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DAL1850

The Malady that is Payware Support

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I'm going to embark upon a much-needed rant.

 

After following a couple of other great discussions on this forum:

 

http://forum.avsim.net/topic/425998-when-was-your-golden-age-in-this-hobby/?view=getnewpost

http://forum.avsim.net/topic/425839-why-are-flight-simmers-so-rude-to-each-other/

 

...and a litany of other similar threads, it becomes evident that this hobby has a rampant infection - and ground zero begins with payware vendors. I've had the [mis]fortune of watching this community change and [d]evolve over the past fifteen or so years. As many have rightly pointed out in the "golden age" thread, our hobby *has* changed for the better - and the worst. We have some amazing tech to show for our advancements; immersion and realism is at an all time high. Most of that today comes on the backs of prominent payware vendors. I have no problem with capitalism or people being financially rewarded for hard work. What I have a problem with is the degenerate attitudes and flagrant contempt certain vendors display towards their customers. Back in the day, the vast majority of this community contributed to this hobby's growth and exchanged knowledge and ideas out of a shared passion for aviation and love of the airplane. I could fill a tome with names of people who poured the cornerstones - for free - upon which so much of today's payware is built. To name one, I would have to name them all and the forum database simply isn't large enough to contain such a post. Fifteen years ago, my copy of FS98 was bulging at the seams with the fruits of that tree. I loved to tinker, exchange ideas, and even made a handful of my own contributions over the years. I built a number of relationships with many of the aforementioned people. It was the tinkering and the sense of community that made it feel like a hobby for me. You had a sense then that no matter where you were in the spectrum: a veteran 747 pilot with 10,000 hours, or if you just solo'd your first 152, or if you never set a foot inside a cockpit - there was a place for you at the table. Today, as someone aptly put it, we have "forum bulls" and "everybody else".

 

While there remains some truly great freeware movements, by and large, the hobby has been overrun by payware. My sim today is still bulging at the seams, but not with freeware - rather, hundreds - probably thousands - of dollars of payware. I'm fortunate, in that I am at a place in my career that I have the means to such ends, but I can't help feel some remorse for the younger generation of newcomers who can't always afford to drop $100 here and $100 there on the hobby. The entrance fee to our hobby is steep. If that pain alone isn't aversive, what's worse, is the scorn and contemptuous backlash that is doled out by many of these payware vendors and their development teams to this same customer base that is lining their pockets. Folks, the state of payware support is at an all-time low. Honestly, I expect better customer service from a third-world McDonalds. It's not just lacking. It's terrible. Terrible. And it needs to change.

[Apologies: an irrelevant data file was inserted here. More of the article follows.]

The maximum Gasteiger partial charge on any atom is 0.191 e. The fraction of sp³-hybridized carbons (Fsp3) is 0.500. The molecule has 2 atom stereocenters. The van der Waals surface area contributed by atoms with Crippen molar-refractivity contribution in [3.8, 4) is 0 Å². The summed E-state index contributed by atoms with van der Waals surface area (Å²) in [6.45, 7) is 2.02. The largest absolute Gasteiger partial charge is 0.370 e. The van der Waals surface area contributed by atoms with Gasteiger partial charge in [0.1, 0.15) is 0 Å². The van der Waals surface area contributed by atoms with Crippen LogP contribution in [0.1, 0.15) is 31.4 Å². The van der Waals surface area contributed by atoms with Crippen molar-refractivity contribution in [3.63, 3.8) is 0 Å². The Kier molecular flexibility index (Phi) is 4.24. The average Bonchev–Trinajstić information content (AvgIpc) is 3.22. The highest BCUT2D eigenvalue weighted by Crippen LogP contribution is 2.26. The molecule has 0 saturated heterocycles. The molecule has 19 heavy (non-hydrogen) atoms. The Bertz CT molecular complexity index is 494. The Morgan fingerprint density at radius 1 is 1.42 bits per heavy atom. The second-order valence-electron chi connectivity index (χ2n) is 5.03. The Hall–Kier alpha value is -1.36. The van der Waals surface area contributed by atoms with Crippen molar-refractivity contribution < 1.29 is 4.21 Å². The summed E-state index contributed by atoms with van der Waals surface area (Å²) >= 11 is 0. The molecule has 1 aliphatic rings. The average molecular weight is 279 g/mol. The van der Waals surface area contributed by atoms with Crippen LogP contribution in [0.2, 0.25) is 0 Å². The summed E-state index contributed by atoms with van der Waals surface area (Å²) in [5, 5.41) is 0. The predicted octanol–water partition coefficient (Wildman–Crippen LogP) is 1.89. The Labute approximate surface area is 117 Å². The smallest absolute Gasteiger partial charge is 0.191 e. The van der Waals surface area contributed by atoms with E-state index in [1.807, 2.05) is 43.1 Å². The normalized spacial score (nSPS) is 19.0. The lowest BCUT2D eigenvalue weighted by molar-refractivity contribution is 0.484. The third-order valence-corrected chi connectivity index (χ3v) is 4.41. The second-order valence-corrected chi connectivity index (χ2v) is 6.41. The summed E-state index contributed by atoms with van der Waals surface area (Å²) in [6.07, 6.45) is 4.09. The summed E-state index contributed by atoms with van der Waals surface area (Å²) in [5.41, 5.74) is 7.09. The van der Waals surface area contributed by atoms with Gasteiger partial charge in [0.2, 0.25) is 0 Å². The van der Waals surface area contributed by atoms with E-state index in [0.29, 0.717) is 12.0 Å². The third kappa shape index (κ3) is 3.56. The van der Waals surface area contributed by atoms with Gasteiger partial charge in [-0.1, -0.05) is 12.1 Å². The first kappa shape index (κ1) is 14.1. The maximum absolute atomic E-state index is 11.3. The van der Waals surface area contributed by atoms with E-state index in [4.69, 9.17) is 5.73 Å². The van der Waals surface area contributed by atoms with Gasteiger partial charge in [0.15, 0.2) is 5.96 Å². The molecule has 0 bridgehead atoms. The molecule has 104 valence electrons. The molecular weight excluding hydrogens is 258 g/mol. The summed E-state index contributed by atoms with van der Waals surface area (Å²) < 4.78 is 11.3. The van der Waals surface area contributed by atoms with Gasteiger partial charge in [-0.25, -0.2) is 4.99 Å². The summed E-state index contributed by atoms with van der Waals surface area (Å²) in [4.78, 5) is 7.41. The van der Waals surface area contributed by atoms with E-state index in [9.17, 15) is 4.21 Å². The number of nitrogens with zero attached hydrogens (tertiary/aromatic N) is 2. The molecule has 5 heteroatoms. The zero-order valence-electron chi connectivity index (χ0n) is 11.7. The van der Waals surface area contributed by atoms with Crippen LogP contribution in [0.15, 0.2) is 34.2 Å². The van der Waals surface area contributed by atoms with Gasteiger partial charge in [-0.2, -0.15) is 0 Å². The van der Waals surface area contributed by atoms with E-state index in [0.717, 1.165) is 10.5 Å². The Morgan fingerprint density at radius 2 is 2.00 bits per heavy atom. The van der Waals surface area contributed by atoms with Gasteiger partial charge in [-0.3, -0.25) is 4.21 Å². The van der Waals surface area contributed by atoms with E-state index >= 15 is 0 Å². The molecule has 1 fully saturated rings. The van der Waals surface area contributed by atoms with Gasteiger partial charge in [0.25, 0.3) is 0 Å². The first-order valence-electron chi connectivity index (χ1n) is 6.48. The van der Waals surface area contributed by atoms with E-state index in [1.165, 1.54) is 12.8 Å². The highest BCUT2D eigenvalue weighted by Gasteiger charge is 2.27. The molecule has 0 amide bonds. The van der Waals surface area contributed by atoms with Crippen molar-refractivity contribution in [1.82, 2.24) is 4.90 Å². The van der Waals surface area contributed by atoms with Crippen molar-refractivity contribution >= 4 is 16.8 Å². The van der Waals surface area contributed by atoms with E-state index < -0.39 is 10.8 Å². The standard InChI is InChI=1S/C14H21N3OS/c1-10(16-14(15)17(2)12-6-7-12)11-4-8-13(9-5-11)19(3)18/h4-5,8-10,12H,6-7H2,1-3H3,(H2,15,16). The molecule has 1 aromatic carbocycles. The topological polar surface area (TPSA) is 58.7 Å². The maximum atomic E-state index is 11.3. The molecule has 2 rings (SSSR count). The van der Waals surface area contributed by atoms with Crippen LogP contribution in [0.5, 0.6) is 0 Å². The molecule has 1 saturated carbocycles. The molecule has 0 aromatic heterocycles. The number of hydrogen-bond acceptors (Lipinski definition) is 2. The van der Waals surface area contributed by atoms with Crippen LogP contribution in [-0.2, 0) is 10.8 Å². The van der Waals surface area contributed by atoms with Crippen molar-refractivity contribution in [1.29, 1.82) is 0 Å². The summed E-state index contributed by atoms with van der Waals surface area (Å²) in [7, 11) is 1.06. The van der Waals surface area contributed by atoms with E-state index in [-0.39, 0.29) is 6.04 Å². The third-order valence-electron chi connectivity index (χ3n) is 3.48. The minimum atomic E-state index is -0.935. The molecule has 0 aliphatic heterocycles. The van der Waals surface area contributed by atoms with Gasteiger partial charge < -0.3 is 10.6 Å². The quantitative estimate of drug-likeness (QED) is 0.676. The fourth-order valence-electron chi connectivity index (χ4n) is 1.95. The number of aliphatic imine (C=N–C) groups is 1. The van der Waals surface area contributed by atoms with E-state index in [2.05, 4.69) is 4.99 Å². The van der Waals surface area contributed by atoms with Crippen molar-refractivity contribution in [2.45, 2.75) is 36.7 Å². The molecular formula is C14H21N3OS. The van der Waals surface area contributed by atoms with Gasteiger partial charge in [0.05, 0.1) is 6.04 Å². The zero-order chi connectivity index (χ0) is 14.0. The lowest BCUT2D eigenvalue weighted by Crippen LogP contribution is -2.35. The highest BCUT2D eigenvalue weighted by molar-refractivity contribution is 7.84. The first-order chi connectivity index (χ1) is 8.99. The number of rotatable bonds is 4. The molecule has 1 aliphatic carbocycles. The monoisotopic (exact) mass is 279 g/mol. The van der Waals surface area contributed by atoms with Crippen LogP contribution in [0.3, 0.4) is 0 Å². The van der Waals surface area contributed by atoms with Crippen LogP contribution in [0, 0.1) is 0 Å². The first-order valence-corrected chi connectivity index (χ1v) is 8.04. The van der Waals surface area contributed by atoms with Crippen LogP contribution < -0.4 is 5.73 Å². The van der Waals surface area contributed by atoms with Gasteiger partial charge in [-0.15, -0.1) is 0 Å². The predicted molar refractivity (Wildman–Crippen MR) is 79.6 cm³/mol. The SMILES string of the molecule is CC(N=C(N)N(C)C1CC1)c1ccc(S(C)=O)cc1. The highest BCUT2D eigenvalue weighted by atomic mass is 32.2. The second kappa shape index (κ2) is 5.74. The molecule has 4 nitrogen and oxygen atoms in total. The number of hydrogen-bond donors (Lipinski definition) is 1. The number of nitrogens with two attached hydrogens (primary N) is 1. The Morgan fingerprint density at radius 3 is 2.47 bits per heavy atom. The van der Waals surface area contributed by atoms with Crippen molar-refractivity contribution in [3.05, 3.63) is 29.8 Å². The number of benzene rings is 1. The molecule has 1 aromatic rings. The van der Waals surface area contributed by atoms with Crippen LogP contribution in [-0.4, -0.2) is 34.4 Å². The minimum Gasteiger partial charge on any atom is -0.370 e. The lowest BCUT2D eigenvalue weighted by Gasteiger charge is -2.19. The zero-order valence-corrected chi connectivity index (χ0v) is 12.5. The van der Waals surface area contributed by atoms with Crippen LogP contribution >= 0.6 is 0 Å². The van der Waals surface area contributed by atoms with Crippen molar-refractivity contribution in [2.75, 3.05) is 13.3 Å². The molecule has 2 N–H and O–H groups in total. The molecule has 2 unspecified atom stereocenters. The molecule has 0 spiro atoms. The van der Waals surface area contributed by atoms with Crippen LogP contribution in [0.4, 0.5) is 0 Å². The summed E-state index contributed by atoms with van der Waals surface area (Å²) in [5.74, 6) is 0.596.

I grow weary of the, "Holier than thou," "It's a privilege to purchase our wares and post to our forums," "My poodoo smells better than your poodoo, "We can do no wrong because we charge money - ergo, we must be awesome." Such disdain pervades too many of these vendors and I see it daily - everywhere. The support forums of these vendors can be downright caustic at times. The customer is treated like an annoyance - an itch and an irritant to be scratched or a fly to be shooed. I call shinanigans. The moment you slap a price tag on something and peddle your wares, you are entering into an agreement with me, your customer, to represent and stand behind the product you're selling. More importantly, you should be standing behind the basic "common sense" principle of wanting your customer to have a favorable experience with the product the way you envisioned it. Why would you NOT want this? That's not rocket science - that's just smart business. Show me that you care - not ambivalence. Not disdain. If you have no such intention or desire to put forth even a Wal-Mart level of effort in supporting your product - especially when your "wares" cost more than the simulator - then get out of my hobby and don't let the door smack you in the arse.

 

You don't have to understand or agree with anything your customers tell you, but you would be penny-wise and pound-foolish not to listen and consider the business impact of steam-rolling over the person who just dropped a Ben Franklin into your wallet. The customer may be a n00b. The customer may be a complete idiot. Too freaking bad - play your harp strings for someone who cares. Newsflash: the customer is generally a pain in the &@($*. The customer also just paid you. The customer just endorsed you. The customer is the guy who's going to refer your next customer to you or steer him away. If you are not emotionally capable or patient enough to handle the task of supporting your financiers, find someone who can. The very LEAST you can do is treat them with appreciation, courtesy, and respect you would normally afford a fellow human being who just handed you money off the street.